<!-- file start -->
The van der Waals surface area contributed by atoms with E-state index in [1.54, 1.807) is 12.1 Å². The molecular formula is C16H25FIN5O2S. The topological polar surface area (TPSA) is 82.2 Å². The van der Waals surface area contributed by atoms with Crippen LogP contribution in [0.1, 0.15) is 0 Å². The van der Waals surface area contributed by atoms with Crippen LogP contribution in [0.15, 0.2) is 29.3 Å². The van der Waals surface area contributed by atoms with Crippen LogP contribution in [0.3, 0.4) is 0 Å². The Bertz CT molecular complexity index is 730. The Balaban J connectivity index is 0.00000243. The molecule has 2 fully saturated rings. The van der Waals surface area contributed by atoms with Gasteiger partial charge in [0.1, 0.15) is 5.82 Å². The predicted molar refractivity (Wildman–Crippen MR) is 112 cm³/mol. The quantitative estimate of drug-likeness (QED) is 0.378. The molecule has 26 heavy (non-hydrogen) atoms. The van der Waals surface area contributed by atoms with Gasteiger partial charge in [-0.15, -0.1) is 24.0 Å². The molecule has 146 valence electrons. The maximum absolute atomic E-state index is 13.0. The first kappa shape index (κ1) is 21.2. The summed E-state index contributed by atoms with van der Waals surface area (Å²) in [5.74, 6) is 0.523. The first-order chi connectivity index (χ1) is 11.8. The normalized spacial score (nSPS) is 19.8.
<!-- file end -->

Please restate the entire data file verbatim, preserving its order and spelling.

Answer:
The van der Waals surface area contributed by atoms with E-state index in [1.54, 1.807) is 12.1 Å². The molecular formula is C16H25FIN5O2S. The topological polar surface area (TPSA) is 82.2 Å². The van der Waals surface area contributed by atoms with Crippen LogP contribution in [0.1, 0.15) is 0 Å². The van der Waals surface area contributed by atoms with Crippen LogP contribution in [0.15, 0.2) is 29.3 Å². The van der Waals surface area contributed by atoms with Crippen LogP contribution in [0.3, 0.4) is 0 Å². The Bertz CT molecular complexity index is 730. The Balaban J connectivity index is 0.00000243. The molecule has 2 fully saturated rings. The van der Waals surface area contributed by atoms with Gasteiger partial charge in [0.1, 0.15) is 5.82 Å². The predicted molar refractivity (Wildman–Crippen MR) is 112 cm³/mol. The quantitative estimate of drug-likeness (QED) is 0.378. The molecule has 26 heavy (non-hydrogen) atoms. The van der Waals surface area contributed by atoms with Gasteiger partial charge in [-0.15, -0.1) is 24.0 Å². The molecule has 146 valence electrons. The maximum absolute atomic E-state index is 13.0. The first kappa shape index (κ1) is 21.2. The summed E-state index contributed by atoms with van der Waals surface area (Å²) in [5.74, 6) is 0.523. The first-order chi connectivity index (χ1) is 11.8. The normalized spacial score (nSPS) is 19.8.